Noel Quinn, HSBC chief executive, personally wrote to a Hong Kong pro-democracy activist to say that the bank was legally obliged to freeze his account, in a sign of the tightrope that corporations must walk to operate in the Chinese territory.
Ted Hui, a former lawmaker who fled to the UK and was investigated by Hong Kong authorities for allegedly violating Beijing’s tough new national security law, had his and his family’s accounts frozen by HSBC in December on police instructions. Police initially said as much as HK$850,000 ($110,000) had been frozen, but Mr Hui said the figure was closer to HK$200,000.
HSBC, which derives a significant proportion of it profits in Hong Kong, has infuriated the US and UK by openly backing China’s security law that had been denounced by western governments. Thousands of foreign companies based in Hong Kong must navigate an increasingly tricky corporate environment amid a tightening Chinese crackdown on the former British colony and heightened Sino-US tensions.
Police have in recent months widened the crackdown on the pro-democracy opposition involved in the Hong Kong pro-democracy protests of 2019, including by targeting activists’ commercial and financial interests.
Mr Quinn’s intervention comes after several UK lawmakers in parliament criticised HSBC’s treatment of Mr Hui and after Hong Kong pro-democracy activists said the incident undermined their trust in the bank.
Richard Harris, veteran Hong Kong investor and founder of Port Shelter Investment Management, said the “extremely unusual” intervention by Mr Quinn was an attempt to calm the waters among any locals who may fear for the security of their deposits.
“If you send something to a public figure you could foresee it would be used publicly,” Mr Harris said. “He’s hoping to send a message of ‘don’t worry, this is [a] particular situation and this is no fault of ours’”.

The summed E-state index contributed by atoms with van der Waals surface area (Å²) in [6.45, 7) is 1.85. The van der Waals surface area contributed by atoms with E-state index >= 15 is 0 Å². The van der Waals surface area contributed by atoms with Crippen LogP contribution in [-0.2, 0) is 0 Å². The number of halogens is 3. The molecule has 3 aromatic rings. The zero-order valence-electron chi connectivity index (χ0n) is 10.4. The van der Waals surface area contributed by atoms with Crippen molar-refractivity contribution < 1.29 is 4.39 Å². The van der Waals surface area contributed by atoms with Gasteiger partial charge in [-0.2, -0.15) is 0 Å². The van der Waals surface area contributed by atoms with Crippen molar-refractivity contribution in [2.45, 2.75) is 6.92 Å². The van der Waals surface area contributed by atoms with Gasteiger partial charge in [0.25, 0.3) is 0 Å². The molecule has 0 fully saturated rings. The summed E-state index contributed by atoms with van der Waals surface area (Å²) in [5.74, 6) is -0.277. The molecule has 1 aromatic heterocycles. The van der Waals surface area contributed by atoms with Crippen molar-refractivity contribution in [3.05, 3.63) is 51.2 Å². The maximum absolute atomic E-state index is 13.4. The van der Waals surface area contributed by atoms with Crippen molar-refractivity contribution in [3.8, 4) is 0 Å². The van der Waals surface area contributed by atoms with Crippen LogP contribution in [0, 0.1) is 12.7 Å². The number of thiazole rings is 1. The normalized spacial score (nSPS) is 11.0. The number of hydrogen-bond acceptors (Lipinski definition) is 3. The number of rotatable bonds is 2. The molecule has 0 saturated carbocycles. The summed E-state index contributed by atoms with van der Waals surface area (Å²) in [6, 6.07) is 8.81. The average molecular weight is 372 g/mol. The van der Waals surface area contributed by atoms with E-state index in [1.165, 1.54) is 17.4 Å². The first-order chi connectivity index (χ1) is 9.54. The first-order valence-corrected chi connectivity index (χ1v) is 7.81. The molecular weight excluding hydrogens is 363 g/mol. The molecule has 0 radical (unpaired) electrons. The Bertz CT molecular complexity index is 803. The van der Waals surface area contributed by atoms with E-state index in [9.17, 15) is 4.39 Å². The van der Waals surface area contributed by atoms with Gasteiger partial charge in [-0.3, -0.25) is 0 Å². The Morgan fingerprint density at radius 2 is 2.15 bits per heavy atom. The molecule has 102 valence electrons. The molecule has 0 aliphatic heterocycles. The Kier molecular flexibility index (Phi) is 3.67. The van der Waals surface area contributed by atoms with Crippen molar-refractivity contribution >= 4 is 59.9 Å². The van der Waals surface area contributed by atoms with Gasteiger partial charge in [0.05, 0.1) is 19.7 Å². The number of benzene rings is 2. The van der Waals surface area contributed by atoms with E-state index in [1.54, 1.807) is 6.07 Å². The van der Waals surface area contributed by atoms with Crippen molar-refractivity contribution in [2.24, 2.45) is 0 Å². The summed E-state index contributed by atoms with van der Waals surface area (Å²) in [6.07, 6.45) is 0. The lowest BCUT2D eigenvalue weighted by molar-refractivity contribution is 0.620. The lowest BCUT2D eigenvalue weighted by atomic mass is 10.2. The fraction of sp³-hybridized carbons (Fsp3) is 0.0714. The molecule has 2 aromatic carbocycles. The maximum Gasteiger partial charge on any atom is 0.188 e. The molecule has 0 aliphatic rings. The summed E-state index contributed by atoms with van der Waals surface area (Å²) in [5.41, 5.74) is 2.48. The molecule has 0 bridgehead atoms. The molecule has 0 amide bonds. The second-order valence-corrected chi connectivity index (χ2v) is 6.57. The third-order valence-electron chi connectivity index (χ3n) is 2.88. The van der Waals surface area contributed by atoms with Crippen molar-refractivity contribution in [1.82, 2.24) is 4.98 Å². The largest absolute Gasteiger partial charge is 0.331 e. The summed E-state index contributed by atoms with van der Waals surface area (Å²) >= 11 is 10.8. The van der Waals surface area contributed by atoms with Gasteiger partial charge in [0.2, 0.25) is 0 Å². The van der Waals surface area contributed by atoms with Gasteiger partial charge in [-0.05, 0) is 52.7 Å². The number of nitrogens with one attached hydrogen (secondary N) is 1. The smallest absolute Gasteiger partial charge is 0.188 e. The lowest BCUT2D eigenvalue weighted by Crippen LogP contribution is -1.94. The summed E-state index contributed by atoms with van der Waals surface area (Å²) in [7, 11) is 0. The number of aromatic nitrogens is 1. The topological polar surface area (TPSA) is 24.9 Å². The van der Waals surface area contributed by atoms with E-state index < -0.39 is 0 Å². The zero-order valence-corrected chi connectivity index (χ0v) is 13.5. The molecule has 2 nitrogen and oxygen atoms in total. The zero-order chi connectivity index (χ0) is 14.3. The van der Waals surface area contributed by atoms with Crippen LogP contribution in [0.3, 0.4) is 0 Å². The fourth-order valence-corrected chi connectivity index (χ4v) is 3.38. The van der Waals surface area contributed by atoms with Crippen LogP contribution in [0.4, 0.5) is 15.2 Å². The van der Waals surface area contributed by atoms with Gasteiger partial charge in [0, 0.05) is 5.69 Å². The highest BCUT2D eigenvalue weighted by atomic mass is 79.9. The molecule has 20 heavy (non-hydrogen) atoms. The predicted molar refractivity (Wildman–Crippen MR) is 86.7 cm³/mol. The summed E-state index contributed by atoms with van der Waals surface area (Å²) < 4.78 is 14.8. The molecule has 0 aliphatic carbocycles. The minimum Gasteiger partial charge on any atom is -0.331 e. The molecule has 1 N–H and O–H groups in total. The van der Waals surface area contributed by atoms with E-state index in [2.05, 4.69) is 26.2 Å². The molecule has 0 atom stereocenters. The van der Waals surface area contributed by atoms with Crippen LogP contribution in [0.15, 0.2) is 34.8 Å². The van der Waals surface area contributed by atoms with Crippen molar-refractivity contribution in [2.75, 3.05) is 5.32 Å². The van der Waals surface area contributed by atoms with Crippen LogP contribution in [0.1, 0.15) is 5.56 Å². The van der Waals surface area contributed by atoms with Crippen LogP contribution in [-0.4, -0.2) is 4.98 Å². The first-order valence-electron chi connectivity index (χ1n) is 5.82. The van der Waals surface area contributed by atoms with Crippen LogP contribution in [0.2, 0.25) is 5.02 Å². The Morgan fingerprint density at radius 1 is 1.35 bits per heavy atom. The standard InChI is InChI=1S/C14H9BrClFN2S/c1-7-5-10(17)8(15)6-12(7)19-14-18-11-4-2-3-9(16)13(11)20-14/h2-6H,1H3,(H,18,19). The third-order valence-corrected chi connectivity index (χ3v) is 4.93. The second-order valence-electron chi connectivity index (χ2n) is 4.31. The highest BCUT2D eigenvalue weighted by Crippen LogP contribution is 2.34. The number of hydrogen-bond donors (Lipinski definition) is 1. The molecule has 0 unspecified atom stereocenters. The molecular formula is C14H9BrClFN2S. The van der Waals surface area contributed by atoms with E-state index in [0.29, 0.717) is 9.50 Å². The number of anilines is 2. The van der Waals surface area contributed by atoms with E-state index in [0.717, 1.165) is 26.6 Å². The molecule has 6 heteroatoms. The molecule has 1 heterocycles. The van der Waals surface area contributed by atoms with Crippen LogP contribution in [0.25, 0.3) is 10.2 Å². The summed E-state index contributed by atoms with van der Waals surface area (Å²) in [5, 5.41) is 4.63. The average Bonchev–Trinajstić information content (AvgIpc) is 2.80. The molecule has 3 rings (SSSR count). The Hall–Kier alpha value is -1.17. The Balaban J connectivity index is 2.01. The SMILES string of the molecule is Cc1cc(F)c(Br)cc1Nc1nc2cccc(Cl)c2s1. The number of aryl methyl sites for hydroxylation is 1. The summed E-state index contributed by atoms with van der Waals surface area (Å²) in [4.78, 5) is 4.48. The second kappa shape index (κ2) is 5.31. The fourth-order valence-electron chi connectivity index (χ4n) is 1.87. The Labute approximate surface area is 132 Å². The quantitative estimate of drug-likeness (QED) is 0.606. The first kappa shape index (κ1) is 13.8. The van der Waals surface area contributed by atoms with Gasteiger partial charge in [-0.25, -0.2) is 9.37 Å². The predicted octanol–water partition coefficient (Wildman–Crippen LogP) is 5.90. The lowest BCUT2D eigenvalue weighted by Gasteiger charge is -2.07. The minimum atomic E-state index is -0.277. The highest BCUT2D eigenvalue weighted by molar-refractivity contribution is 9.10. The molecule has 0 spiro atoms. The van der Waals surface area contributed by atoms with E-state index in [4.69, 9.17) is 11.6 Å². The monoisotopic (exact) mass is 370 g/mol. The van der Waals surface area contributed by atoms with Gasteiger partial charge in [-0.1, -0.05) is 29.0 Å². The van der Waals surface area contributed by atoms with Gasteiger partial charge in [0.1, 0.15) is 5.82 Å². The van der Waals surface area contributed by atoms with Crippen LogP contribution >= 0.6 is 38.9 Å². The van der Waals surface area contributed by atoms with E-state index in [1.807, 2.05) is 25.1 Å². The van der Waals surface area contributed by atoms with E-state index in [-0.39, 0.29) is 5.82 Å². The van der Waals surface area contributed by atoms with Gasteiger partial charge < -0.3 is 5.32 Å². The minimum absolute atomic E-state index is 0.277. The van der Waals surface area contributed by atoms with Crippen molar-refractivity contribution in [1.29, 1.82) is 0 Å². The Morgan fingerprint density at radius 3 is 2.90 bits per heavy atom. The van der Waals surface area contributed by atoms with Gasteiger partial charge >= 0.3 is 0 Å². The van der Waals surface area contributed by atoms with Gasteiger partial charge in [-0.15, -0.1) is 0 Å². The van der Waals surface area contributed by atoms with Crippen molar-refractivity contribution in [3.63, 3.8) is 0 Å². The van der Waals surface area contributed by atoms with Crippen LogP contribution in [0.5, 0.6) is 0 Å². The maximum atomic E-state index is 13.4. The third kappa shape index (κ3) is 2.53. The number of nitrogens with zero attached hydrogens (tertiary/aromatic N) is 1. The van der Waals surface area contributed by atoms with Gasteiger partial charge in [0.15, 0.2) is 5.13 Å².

Mr Quinn said in the email sent to Mr Hui last Monday that police had instructed them to act. “[He] explained that the bank was ‘not able to operate’ my bank and credit card accounts and ‘had no choice’ but . . . to take action following notification from the Hong Kong Police,” Mr Hui wrote on his Facebook page.
Mr Hui rejected Mr Quinn’s approach, which he said was the first proper explanation from the bank since the accounts were suspended. “Any institution is an accomplice of human right infringement[s] where it acts . . . against due procedures with the effect of oppressing freedom,” Mr Hui said.
HSBC said it would not comment on matters relating to specific accounts, but the bank has previously said it has to obey the laws of the jurisdictions in which it operates.
Mr Hui is facing charges over his participation in the 2019 protests that started over a bill that would for the first time allow suspects to be extradited to mainland China.
The introduction of the security law in June — seen as China’s response to the demonstrations — heralded a clampdown on the city’s opposition, and mass arrests.
Mr Hui fled the country along with his family last year with the assistance of Danish lawmakers.
Authorities have accused him of violating bail, and since said they were investigating whether he had violated the security law, which targets subversion, foreign interference and collusion and at its most severe can carry a life sentence.
Police said they froze Mr Hui and his family’s accounts because they were investigating him for money laundering over a crowdfunding operation he was tied to that also involved his family’s accounts.
The pro-democracy activist said the crowdfunding campaign, which was set up to support a legal effort against alleged police brutality, had nothing to do with his family.
Mr Hui, who has previously accused Hong Kong authorities of using the law to suppress “the voices of opposition”, has been contacted for comment.